A good viewing spot would be Rostock Town Hall at the Neuer Markt, the front building of the town hall, the middle entrance between the pillars underneath the gryphon, to the left of the northern double pillars, at their base.
Despite the weather forecast being overcast, there was light rain.
St. Mary’s Church was Roman Catholic but is now Protestant, built in typical Notre dame style.
St. Mary’s Church, Rostock, in German Marienkirche, is the biggest of three town churches found in the Hanseatic city of Rostock, in northern Germany. The other two are St. Peter’s (Petrikirche) and St. Nicholas (Nikolaikirche). A fourth, St. James’ (Jakobikirche), was heavily damaged during the Second World War and subsequently demolished. St. Mary’s was designated in 1265 as the main parish church. Since the Protestant Reformation in 1531, it houses a congregation of the Evangelical Lutheran State Church of Mecklenburg.
During the heavy air raids by the Royal Air Force in 1942, which lasted three days, much of Rostock was destroyed. The sexton of St. Mary’s, Mr. Bombowski, saved the church by decisive action. Although three incendiary bombs smashed through the roof of the tower, he extinguished the fire with the help from his daughter and a German auxiliary airforce commando. The daughter died soon after of smoke inhalation.
Then the rain got even heavier
The man in the video above at 1:22 was playing the hurdy-gurdy. That’s a stringed instrument that produces sound by a hand crank-turned, rosined wheel rubbing against the strings. The wheel functions much like a violin bow, and single notes played on the instrument sound similar to those of a violin.
We walked around University Square which is a no-traffic area.
At 1:33 in the slideshow is the Brunnen der Lebensfreude, known locally as the “Porn Fountain”.
A woman and her husband tried to get support for leaving this tour and getting a taxi back since the bus couldn’t come in here. Um, NO
We had some free time. No shopping in Germany on Sundays so went to McDonald’s. The image at the top of the page would have shown the McDonald’s in the strip of buildings if it were just a little longer to the left.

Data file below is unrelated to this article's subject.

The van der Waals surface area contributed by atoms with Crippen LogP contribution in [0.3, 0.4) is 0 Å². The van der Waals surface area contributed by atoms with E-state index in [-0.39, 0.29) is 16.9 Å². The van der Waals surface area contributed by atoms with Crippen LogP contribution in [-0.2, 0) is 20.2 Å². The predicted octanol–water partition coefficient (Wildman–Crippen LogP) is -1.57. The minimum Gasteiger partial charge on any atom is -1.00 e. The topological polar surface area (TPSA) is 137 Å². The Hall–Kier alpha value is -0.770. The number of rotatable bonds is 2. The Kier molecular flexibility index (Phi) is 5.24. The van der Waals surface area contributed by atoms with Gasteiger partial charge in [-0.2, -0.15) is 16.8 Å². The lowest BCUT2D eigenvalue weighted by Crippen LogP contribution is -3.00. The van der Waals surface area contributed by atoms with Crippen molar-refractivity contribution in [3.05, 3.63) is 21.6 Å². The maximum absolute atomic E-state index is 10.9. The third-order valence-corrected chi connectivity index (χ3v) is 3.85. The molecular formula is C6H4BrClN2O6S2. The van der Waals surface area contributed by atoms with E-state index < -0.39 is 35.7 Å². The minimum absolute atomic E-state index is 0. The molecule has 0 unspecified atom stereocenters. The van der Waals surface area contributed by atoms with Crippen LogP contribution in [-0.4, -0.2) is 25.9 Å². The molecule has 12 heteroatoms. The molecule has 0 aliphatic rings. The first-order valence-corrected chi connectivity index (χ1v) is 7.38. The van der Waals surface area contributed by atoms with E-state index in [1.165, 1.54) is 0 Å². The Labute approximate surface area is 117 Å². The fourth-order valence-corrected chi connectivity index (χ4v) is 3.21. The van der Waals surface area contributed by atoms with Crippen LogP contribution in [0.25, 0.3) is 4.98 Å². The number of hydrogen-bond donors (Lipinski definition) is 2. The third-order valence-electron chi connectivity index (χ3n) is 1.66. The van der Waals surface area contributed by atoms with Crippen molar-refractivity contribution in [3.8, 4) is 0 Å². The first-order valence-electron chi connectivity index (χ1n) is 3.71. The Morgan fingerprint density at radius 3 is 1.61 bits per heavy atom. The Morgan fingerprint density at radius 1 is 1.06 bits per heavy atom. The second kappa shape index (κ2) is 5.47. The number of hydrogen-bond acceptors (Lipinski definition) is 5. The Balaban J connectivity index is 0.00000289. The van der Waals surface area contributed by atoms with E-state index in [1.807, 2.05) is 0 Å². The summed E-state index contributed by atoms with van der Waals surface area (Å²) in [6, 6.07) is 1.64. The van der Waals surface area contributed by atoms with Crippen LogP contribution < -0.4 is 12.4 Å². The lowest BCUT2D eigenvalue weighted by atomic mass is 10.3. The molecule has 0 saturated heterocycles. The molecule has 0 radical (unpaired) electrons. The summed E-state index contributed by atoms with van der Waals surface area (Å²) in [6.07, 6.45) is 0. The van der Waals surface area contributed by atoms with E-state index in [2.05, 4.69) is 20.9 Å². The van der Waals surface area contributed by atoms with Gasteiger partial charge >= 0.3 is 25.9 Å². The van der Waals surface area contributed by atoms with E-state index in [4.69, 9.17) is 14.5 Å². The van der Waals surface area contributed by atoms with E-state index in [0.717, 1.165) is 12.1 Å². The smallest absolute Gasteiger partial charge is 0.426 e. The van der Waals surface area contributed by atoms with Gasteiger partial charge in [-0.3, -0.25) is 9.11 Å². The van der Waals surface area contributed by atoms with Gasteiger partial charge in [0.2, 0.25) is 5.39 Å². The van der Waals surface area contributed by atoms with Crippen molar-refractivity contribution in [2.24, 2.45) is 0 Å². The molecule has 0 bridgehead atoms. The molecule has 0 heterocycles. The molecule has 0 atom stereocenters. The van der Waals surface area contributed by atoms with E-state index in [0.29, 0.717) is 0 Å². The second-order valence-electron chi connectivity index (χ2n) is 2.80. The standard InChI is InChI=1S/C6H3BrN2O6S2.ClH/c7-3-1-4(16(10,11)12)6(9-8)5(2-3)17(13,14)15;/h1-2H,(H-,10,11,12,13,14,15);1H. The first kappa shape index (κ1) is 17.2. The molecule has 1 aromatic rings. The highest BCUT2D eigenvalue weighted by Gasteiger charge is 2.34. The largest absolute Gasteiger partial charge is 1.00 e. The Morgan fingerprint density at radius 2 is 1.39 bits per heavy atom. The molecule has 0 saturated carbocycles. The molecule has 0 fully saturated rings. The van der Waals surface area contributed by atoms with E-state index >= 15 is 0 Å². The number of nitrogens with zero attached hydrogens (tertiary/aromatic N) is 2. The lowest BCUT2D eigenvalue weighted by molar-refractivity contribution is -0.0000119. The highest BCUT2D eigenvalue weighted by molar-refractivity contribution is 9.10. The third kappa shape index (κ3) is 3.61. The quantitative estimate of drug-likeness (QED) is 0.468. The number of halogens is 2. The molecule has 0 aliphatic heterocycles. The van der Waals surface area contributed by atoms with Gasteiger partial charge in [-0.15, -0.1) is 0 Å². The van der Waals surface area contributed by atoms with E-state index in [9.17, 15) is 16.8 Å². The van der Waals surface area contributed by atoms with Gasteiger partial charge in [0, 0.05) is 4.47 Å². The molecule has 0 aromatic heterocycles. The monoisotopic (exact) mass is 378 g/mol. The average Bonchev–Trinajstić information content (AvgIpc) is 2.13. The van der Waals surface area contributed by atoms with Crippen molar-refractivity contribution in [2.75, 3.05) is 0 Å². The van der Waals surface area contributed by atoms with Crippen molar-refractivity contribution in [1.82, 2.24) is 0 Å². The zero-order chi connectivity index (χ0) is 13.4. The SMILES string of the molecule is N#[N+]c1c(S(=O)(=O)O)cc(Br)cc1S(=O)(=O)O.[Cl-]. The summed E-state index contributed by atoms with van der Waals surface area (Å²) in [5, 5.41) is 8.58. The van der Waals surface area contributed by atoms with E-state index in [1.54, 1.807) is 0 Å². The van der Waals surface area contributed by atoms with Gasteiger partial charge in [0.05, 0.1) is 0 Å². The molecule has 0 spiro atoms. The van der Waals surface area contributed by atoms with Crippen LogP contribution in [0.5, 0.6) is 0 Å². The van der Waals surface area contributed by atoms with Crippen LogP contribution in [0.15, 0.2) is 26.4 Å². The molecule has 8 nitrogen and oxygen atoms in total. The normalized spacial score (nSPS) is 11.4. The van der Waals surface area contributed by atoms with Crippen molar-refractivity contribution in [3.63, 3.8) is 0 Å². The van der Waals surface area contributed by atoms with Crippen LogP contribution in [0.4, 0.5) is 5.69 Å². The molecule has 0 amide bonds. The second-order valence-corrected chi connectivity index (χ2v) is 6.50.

I tried to get the mango/banana shake that was featured on a flag outside. The trainee didn’t understand since he was speaking German and I was muddling by with English. I ended up with vanilla shake with green apple sundae sauce. Not too bad, all things considered.
Our group assembled back on the square (including the people who wanted to leave) and we walked further along to the wall portion/gate.
Riding on the next bus we saw that bounce house in the slideshow (above), then got to the river cruise boat. We took the PTAH (PIano Teachers After Hours on Facebook) photo.
We went to sit upstairs but it was very wet from the rain.
We somehow told her about my experience with Cushing’s. She, a vet, didn’t know people got that, just dogs. She wished that they could do surgery on the dogs instead of medications.
There was going to be a festival that night with fireworks.
They dropped us off a bit away from the ship. We walked back past pier 7 and a group of people who looked like they might be something like a Jules Verne society.
Something about him on a sand sculpture.
The Viking Sky arrived. Seemed late to be arriving in port but not my problem!
Back on board, dinner was German night. I was a bit disappointed. No spaetzle, sauerkraut or bratwurst. They did have sauerbraten (not as tender as mine but I didn’t have to take a couple days to make it)
Tom went to a meeting, I organized today’s photos.
He brought “snacks” back. Cookies, cake, pizza, strudel…
We bid fond good-bye to Germany. Tomorrow is a Sea Day.
My review from cruiseline.com:
Rostock: This was our first port and we did the NCL tour of Rostock by Tram & River Cruise. The tour was ok but not great. The Tram portion was good with lots to see. Then, the walking part started. Our guide was very knowledgeable about the history of this area. Unfortunately, being Sunday, all the stores were closed. It rained and some people wanted to leave the tour by taxi. On the River Cruise portion, there was not much to see. It was mostly to get us back near the ship. I say near because we were left on our own to get a taxi or walk back – it wasn’t a long walk, but still…